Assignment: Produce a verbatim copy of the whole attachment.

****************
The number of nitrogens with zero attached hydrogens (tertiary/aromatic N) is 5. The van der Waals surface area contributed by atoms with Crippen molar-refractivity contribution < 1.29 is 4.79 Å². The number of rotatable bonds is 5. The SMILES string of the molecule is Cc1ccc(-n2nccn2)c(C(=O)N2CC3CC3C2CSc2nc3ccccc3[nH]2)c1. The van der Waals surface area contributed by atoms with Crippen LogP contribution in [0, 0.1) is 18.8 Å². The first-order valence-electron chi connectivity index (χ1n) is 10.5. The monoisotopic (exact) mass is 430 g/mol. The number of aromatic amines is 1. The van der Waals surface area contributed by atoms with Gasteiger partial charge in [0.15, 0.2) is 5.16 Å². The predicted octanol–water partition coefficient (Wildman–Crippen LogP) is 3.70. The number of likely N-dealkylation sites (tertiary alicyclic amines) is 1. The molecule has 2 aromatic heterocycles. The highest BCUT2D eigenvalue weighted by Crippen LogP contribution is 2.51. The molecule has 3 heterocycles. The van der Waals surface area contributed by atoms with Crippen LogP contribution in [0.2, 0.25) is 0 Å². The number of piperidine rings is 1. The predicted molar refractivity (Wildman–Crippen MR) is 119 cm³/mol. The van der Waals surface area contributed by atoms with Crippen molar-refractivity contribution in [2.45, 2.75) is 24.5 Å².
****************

The number of nitrogens with zero attached hydrogens (tertiary/aromatic N) is 5. The van der Waals surface area contributed by atoms with Crippen molar-refractivity contribution < 1.29 is 4.79 Å². The number of rotatable bonds is 5. The SMILES string of the molecule is Cc1ccc(-n2nccn2)c(C(=O)N2CC3CC3C2CSc2nc3ccccc3[nH]2)c1. The van der Waals surface area contributed by atoms with Crippen LogP contribution in [0, 0.1) is 18.8 Å². The first-order valence-electron chi connectivity index (χ1n) is 10.5. The monoisotopic (exact) mass is 430 g/mol. The number of aromatic amines is 1. The van der Waals surface area contributed by atoms with Gasteiger partial charge in [0.15, 0.2) is 5.16 Å². The predicted octanol–water partition coefficient (Wildman–Crippen LogP) is 3.70. The number of likely N-dealkylation sites (tertiary alicyclic amines) is 1. The molecule has 2 aromatic heterocycles. The highest BCUT2D eigenvalue weighted by Crippen LogP contribution is 2.51. The molecule has 3 heterocycles. The van der Waals surface area contributed by atoms with Crippen LogP contribution in [0.2, 0.25) is 0 Å². The number of piperidine rings is 1. The predicted molar refractivity (Wildman–Crippen MR) is 119 cm³/mol. The van der Waals surface area contributed by atoms with Crippen molar-refractivity contribution in [2.45, 2.75) is 24.5 Å².